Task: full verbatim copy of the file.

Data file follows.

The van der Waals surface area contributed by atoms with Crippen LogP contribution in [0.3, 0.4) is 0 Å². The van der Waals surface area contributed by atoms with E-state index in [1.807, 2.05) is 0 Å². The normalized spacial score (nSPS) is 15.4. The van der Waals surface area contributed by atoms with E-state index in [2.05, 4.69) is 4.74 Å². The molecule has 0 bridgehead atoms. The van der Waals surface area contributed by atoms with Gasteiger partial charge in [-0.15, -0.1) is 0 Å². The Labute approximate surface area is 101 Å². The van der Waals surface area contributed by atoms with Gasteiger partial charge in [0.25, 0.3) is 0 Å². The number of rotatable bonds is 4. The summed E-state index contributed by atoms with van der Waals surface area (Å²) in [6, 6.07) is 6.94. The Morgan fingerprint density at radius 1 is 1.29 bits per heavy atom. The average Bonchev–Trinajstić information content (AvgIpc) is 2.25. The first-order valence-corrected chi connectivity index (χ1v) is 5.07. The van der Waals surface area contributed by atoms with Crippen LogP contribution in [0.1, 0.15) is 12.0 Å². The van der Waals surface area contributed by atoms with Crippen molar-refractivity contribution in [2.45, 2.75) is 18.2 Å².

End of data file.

The van der Waals surface area contributed by atoms with Crippen LogP contribution in [0.3, 0.4) is 0 Å². The van der Waals surface area contributed by atoms with E-state index in [1.807, 2.05) is 0 Å². The normalized spacial score (nSPS) is 15.4. The van der Waals surface area contributed by atoms with E-state index in [2.05, 4.69) is 4.74 Å². The molecule has 0 bridgehead atoms. The van der Waals surface area contributed by atoms with Gasteiger partial charge in [-0.15, -0.1) is 0 Å². The Labute approximate surface area is 101 Å². The van der Waals surface area contributed by atoms with Gasteiger partial charge in [0.25, 0.3) is 0 Å². The number of rotatable bonds is 4. The summed E-state index contributed by atoms with van der Waals surface area (Å²) in [6, 6.07) is 6.94. The Morgan fingerprint density at radius 1 is 1.29 bits per heavy atom. The average Bonchev–Trinajstić information content (AvgIpc) is 2.25. The first-order valence-corrected chi connectivity index (χ1v) is 5.07. The van der Waals surface area contributed by atoms with Crippen LogP contribution in [0.1, 0.15) is 12.0 Å². The van der Waals surface area contributed by atoms with Crippen molar-refractivity contribution in [2.45, 2.75) is 18.2 Å².